The food cooperative provides a variety of services including catering, cooking classes and meal planning to the Washington Heights community. Woke Foods also serves as a monthly meeting place for chefs of color to meet, exchange recipes and teach one another about their respective culture. To Batista, what we eat is just as important as where the food comes from.
“I want people in my community to understand that food is political even though we don’t see it that way. We vote with our dollars,” she told Harlem Focus. “Farmers of color are constantly being exploited in our food system here and in my island. People need to stay woke about their food.”The traditional meat-based Dominican cuisine is given a brand new twist with Batista's vegetarian ingredients. Throughout her college years, Batista experimented with traditional Dominican dishes like sancocho, asopao, kipes, and pasteles without meat serving as the essential ingredient.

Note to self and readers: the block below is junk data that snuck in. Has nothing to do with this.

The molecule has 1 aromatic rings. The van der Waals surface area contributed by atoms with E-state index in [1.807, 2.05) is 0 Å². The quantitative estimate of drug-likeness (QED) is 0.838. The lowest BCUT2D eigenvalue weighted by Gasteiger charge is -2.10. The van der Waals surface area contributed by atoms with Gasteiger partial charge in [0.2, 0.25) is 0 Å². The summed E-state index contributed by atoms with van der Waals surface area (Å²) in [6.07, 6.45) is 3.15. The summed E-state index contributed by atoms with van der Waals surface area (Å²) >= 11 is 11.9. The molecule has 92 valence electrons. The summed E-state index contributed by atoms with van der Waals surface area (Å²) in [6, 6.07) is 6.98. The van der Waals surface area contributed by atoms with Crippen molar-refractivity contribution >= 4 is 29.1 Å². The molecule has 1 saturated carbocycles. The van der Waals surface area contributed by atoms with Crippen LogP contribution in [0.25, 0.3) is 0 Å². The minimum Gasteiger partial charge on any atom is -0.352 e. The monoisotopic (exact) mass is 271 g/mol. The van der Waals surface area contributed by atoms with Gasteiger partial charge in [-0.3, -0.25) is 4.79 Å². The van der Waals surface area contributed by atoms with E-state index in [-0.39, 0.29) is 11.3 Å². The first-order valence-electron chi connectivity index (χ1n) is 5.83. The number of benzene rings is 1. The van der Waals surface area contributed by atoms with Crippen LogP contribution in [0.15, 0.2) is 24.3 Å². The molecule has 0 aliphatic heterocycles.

“I thought making the food I grew up eating vegetarian would be impossible. But my mentor Jeseli Soto and my grandmother demonstrated to me it wasn’t.”
The young activist wants to do more than just provide healthy alternatives to Dominican staples. She is in the process of crowdfunding to purchase farm land and equipment in her native Dominican Republic. Batista hopes the land will provide her the freedom to use clean ingredients for her new business.